Observations on Writing Eco-conscious Sci-Fi/Fantasy (Friday Fictioneers)

Well, darlings, it’s that time again — and I hope that you’ve all forgiven me for my lax performance last week, but I promise to do better this time.

My entry for Friday Fictioneers (hosted by the indelible Rochelle Wisoff-Fields) this week is something of an observation on the thought process of writing a story — without actually getting around to writing the story. Much like last week’s entry, I was just trying to see what I could actually get away with, but in a much more intentional way this week.

I hope you have a laugh or two, darlings, and as I usually do (last week notwithstanding) I will be posting my favourites at the bottom.

This week’s photo is courtesy of Roger Bultot

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Copyright Roger Bultot

Copyright Roger Bultot

“What about an Eco-conscious sci-fi tale?” Penny suggested. “Sentient trees take their revenge on evil humans who pollute the air and water. What better target for their ire than the automobile, symbol of all things technological?”

“Didn’t we do this bit last week?” I asked dubiously.

“Yeah, but people didn’t seem to mind.”

“I just don’t want it to wear thin. But I like your idea, even if it is just a transparent rip-off of Tolkien’s Ents.” I replied cautiously, wary of the rage of rabid Tolkienites.

“Fuck Tolkien,” the Countess Penelope of Acadia replied eloquently. “Yeah, you heard me.”

———————-

100 Words, Banter/Satire

Thank you Perry Block for a hilarious answer to an often pondered hypothetical question!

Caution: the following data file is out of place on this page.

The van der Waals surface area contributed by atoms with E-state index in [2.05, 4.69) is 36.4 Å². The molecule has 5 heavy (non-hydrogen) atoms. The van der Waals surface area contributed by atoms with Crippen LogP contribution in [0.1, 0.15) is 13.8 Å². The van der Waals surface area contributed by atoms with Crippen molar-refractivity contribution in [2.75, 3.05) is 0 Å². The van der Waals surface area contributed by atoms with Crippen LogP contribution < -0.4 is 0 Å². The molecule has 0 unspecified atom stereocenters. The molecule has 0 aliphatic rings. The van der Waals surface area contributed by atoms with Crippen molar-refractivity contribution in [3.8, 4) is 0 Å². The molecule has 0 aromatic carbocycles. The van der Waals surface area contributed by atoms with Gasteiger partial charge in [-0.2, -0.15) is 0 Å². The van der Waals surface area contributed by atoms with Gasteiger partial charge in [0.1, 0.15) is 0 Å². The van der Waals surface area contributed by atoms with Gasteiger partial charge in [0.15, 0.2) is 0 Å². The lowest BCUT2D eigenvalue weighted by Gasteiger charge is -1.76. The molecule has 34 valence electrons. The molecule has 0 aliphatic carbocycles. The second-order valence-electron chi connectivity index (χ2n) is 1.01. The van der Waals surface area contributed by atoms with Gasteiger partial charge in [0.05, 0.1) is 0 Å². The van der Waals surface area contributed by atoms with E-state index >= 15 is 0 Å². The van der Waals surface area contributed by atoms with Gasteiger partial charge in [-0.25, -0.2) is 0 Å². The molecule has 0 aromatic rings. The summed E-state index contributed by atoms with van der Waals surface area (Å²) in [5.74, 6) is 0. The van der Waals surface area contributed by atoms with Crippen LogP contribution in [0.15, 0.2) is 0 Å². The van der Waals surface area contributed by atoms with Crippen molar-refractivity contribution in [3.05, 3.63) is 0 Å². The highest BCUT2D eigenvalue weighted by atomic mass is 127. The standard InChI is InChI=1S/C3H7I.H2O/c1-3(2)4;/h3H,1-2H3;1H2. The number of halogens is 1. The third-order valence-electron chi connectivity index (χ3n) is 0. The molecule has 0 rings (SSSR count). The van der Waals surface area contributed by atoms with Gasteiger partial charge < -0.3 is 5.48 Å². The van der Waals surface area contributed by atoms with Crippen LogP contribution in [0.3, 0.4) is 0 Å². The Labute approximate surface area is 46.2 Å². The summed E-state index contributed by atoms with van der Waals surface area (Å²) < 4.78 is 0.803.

Douglas MacIlroy’s story played with one of my favourite movies, and is just magical.

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51 responses to “Observations on Writing Eco-conscious Sci-Fi/Fantasy (Friday Fictioneers)

  1. Darling, darling, darling (to steal your favourite word, but without the ‘s’!) – I *almost* did write a trees-get-their-revenge-on-humans story myself, but knew I wouldn’t be able to do it justice this week. So I had belly laugh at this one! Brilliant!

    • Why thank you, darling (it’s singular when addressing only one person, don’t you know). And thank you for the follow. I do hope you find time to browse (I’ve created a Table of Contents tab to give you some idea of where to start should you want to read more about the Countess & I) Welcome!

  2. Dear Helena,

    I’m surprised the plants haven’t sought revenge. Come to think of it….I can relate well, though to the writing process. Nice one.

    Shalom,

    Rochelle

  3. Countess Penelope needs her mouth washed out with soap. LOL ..I totally love that you always take a different direction..enjoyed as always..Pat

  4. Dear Helena,

    I lived in Middle Earth for many a year and still maintain a home there. Loved your story and the tongue in cheek salute to Tolkien, if not his rabid fans.

    Thank you for the pingback and your kind words re my story this week.

    Aloha,

    Doug

    • Thank you for being a faithful reader, darling! I did read your second draft and found the changes you made a definite improvement in terms of clarity. I was a very clever tale — taking archetypes and overlaying them over a real (albeit fictional — oh, you know what I mean!) relationship.

  5. I thought about just typing “LOL” but I didn’t want a veritable verbose vilification from a vixen.

    I like what you’ve done the past few weeks. The tongue in cheek exchanges with Penny (elaborated, embellished, or not) are always a pleasure to read—and a nice dose of humour.

  6. Dear Helena
    Interesting to note that while you were ‘trying to see what you could actually get away with’, by using The Countess, you gave us quite a lot.
    Well done – to you both 🙂
    Dee

  7. Dear Helena,

    I’m offended darling. Er, not really. Although I do have an Arwen Even Star because I do want to be an immortal elf that has the love of a king. Alas, I am merely a human that wields a pen, paper and/or a laptop.

    I adore your tongue in cheek story, you and your cast of characters. Have a great weekend sweet and thanks for the chuckles.

    Love, Renee

  8. Pingback: Cummerbund Bandersnatch and the Desolation of Smog | Being the Memoirs of Helena Hann-Basquiat, Dilettante.·

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